by John Stoehr
Taylor Mac, the drag queen, is an obvious gender bender. Not so obvious is Laurie Anderson. Twice during last night's performance of her work Homeland, she used a sound effect to deepen her voice to that of a man — or demon or sage or motivational speaker (we're never quite sure what it's supposed to mean). She also has a butch haircut. She's been known for both effects for many years now.
So far, we've had oblique references to the George Bush's with-us-or-against-us foreign policy in Seamus Heaney's The Burial at Thebes, a translation of Sophocles' Antigone. We've had humorous jibes at Bush's domestic policy by Taylor Mac ("Why, that's an unattended bag!"). And we've seen the most explicit satire on topics as diverse as war, torture, terrorism, corporate fraud, the Transportation Security Administration, and global warming from Laurie Anderson's Homeland.
An opera (La Cenerentola), three works of theater (Between the Devil and the Deep Blue Sea, the break/s, and The Great War), and a musical (Monkey: Journey to the West) have mixed video and animation with live performance. Laurie Anderson, a pioneer of multimedia in the 1970s and '80s, has gone the other direction. Her Homeland featured only music, songs, and spoken-word.
Taylor Mac is a transgressive clown. Mark Jester, of Low Tide Hotel, is a mime. Sabrina Mandell, also of Low Tide, is a clown. Amistad's Trickster God is a kind of clown. Monkey's comic hero is always clowning around. I saw Noodle McDoodle of the Charleston band The V Tones at a performance of Low Tide Hotel. He's a clown, too. Last night, Laurie Anderson reminded us of John McCain's apology some years ago for likening Rush Limbaugh to a circus clown: “I would like to extend my apologies to Bozo, Chuckles and Krusty," McCain said. And lastly, when CCP wrote about the Post and Courier dropping last year's Spoleto overview critic, we irritated Steve Mullins, the newspaper's managing editor. In one of his many angry emails, he called us a bunch of clowns.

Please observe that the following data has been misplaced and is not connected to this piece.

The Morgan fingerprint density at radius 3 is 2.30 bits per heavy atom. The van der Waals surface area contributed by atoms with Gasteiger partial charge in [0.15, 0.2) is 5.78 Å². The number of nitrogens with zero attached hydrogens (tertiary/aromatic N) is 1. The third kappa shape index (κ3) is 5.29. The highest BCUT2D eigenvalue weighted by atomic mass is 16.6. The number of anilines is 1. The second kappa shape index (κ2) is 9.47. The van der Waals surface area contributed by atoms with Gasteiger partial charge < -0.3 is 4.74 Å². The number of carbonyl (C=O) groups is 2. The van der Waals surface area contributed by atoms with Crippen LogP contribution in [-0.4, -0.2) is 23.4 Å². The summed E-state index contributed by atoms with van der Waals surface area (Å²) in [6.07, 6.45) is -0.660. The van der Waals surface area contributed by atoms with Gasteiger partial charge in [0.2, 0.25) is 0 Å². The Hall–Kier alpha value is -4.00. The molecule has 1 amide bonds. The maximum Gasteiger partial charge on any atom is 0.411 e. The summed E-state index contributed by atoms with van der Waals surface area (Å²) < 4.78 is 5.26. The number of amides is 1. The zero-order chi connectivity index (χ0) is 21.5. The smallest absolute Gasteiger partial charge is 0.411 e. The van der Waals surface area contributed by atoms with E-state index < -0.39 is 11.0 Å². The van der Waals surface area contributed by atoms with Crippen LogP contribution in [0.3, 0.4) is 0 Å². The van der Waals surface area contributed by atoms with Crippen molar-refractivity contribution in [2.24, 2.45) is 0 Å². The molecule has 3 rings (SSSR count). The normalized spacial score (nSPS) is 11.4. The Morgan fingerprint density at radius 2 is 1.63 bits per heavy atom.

Amistad was about the legal battle that ensued after a mutiny aboard a slave schooner in 1839. the break/s was about the "double consciousness" of being an African American, a psychology that's a product of slavery. Heddy Maalem's dance company, a troupe consisting of dancers from West African nations, where most American slaves originated, is going to perform this weekend a revision of The Rite of Spring in a year marking the end of the international slave trade to North America. And the Upright Citizens Brigade was actually booed the other night when it made a joke about slavery.
I Live Next Door to Horses, the sketch comedy duo, did a great bit in which two elderly woman talk about the relative states of their respective "pussies." The Upright Citizens Brigade, the improv group, went on an extended riff on the subject of labial tattooing, which culminated in the punchline: "What do you mean we can fuck on Sundays?" You had to be there, I guess.
Vaud Rats, Low Tide Hotel, and Between the Devil and the Deep Blue Sea are set in the 1920s. The Great War takes place between 1914 and 1918. UPDATE: I forgot to add the music of the Carolina Chocolate Drops to this list. Much of it they learned from old recordings made during this era. (Thanks to Jon Santiago for pointing this out)
BAD SIGHT AND SOUND
Microphone issues plagued the opening night of The Burial at Thebes. The concert by the Westminster Choir and the Spoleto Festival Orchestra on Tuesday sounded flat and dry in the cavernous Gaillard Auditorium. Dance performances by the Ballet Geneve and the Boston Ballet also looked like they were taking place far, far away in the Gaillard. In contrast, dance performances at the Emmett Robinson Theatre (Donna Uchizono and Shantala Shivalingappa) were electric in their immediacy.